Of course, with Balotelli comes his reputation for bad behaviour. Off-field quirks aside, Balotelli has been involved in several instances where he has looked as though he couldn’t care less when he’s been on the pitch. There have been several instances where he’s blatantly disregarded the instructions of his manager, and he has racked up a lot of red cards in his career so far.
It should also be pointed out that Manchester City didn’t miss Balotelli when they sold him, and as Milan have accepted what seems to be a low offer for him, it suggests they weren’t too sorry to see him go either, and that was only 18 months after he was given a rapturous reception when he arrived.
The hope Liverpool have is that Balotelli has matured as he’s got older, so he won’t be as undisciplined as he has been in the past. Liverpool manager Brendan Rodgers will hope that he and his staff will be able to get the best out of Balotelli. Rodgers will cite the experience of Daniel Sturridge, who came to a Liverpool with a reputation for being difficult, but has not had any problems so far.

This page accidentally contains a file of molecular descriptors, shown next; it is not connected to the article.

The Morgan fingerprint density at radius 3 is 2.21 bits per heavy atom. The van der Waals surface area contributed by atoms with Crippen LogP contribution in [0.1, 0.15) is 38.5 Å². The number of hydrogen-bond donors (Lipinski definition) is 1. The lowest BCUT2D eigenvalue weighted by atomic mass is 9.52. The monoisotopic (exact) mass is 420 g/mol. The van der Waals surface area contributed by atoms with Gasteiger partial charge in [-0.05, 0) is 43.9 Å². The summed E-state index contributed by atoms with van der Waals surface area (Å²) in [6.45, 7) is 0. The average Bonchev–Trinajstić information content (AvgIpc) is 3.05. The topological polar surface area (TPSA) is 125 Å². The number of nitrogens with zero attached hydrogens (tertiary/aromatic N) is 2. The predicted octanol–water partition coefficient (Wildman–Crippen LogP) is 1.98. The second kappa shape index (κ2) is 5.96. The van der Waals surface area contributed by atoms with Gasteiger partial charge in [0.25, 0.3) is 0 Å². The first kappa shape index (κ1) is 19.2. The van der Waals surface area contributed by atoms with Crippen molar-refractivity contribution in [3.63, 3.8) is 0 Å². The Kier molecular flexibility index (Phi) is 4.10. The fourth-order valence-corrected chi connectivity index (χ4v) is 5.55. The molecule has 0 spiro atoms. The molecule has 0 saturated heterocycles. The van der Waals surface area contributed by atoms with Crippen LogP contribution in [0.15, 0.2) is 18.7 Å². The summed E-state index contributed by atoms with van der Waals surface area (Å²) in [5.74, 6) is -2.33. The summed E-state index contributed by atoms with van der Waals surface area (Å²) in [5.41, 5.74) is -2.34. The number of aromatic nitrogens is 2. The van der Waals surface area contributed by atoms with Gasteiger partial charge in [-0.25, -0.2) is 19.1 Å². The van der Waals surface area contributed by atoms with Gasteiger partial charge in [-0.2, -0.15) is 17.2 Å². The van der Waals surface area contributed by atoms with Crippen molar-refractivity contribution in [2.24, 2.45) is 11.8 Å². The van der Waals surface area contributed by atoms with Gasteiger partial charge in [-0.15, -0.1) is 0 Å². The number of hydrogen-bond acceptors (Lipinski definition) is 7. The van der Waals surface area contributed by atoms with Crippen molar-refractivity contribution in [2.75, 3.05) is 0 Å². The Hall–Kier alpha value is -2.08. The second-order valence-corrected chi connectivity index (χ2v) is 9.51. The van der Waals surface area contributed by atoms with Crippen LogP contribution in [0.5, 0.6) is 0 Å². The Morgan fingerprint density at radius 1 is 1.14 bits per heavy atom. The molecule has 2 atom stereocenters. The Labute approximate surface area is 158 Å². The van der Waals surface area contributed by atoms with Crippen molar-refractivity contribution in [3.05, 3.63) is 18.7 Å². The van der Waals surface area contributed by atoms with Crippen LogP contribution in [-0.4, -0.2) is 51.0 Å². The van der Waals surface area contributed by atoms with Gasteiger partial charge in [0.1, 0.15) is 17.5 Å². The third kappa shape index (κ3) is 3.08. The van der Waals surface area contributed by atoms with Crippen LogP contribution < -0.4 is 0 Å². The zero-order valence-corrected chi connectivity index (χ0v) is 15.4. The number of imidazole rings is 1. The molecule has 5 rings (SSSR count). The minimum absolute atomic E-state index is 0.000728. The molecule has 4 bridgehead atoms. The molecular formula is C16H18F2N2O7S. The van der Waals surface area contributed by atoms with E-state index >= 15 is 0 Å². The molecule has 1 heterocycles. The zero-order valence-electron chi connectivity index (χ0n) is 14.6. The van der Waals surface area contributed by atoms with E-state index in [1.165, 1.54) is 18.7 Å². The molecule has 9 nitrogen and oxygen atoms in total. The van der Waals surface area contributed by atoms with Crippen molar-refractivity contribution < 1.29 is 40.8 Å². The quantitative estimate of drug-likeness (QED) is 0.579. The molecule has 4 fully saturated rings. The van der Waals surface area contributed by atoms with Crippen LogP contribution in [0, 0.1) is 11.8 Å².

It also It should also be noted that although he’s had various managers tearing their hair out, with Jose Mourinho calling him 'unmanageable', there have been very few complaints from his teammates; despite his problems at the various clubs he’s been at, he’s generally been liked by the other members of his team.
The £16m that Liverpool are reported to have paid to sign Balotelli seems even better when you put it into context with other transfers of strikers this summer in England.
A few weeks ago Southampton paid £12m for Shane Long, a capable enough but mediocre striker, who had been pretty poor following a transfer to Hull last season. Similarly, Fulham paid £11m for Ross McCormack, who has a good goalscoring record in the Championship, but has never played at a higher club level than that.